Going the Extra MileBy: Tim Brown, Foreman for the USDA South Atlantic Area
Recently we had an incident here at Russell Research Center in Athens where we had problems with a strong sewer smell in a couple of our labs. We inspected the piping and initially couldn't find the problem.
A few months earlier, we repaired a cracked pipe in the same area and thought it was possibly seeping out around some of the no hub bands, but after further inspection, we didn't find any leaks. We noticed that there was a pattern in which the smell only occurred on certain days of the week. We then realized these were the days when the research units on the floors above were autoclaving meat samples.
We decided to smoke the piping system the following week when the units normally do all autoclaving. What we found amazed us. There was approximately a 20' crack in the extra heavy cast pipe that couldn't be seen until the pipe heated up and expanded. What caused this?
We realized the pipe seemed excessively hot for sanitary sewer. We performed a thermal survey of all the piping that was connected to the dishwashers and autoclaves.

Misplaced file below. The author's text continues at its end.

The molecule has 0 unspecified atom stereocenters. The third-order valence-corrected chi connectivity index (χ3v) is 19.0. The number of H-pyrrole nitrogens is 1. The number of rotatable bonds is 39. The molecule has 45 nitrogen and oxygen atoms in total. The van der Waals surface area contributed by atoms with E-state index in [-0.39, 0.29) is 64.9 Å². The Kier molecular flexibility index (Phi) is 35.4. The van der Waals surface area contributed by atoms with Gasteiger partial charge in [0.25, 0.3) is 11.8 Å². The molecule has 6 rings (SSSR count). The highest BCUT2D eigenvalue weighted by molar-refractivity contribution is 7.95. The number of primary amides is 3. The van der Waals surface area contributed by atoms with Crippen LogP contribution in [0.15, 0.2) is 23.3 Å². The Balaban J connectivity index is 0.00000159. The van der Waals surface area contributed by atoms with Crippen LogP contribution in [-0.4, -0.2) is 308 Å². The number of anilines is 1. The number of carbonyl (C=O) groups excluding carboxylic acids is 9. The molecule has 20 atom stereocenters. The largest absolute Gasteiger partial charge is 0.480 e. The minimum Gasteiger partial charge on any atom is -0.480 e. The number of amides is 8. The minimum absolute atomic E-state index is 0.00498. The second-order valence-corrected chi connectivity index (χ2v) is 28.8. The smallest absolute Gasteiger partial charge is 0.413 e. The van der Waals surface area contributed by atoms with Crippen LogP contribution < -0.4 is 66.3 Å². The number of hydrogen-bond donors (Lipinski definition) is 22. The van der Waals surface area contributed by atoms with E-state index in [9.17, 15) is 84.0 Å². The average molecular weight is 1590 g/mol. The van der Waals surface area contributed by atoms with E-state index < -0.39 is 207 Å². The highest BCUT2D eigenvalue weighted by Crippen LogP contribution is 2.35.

A few years back, during the drought, the mixing valves were cut back on the autoclaves and dishwashers to conserve water. The company performing this task never checked the discharge temperature. The lab waste piping was reaching temperatures in excess of 200 degrees Fahrenheit with piping that is rated for a maximum of 140 degrees Fahrenheit. This caused the pipes to expand and crack.
Thanks again to our thermal imaging cameras – they continue to prove to be a valuable piece of equipment as we were able to give the customer and subcontractor visual evidence of the problem. We are also blessed with dedicated FSE employees who take the time to perform root-cause analysis to not just fix the problem, but find out what caused it in order to prevent future reoccurrences.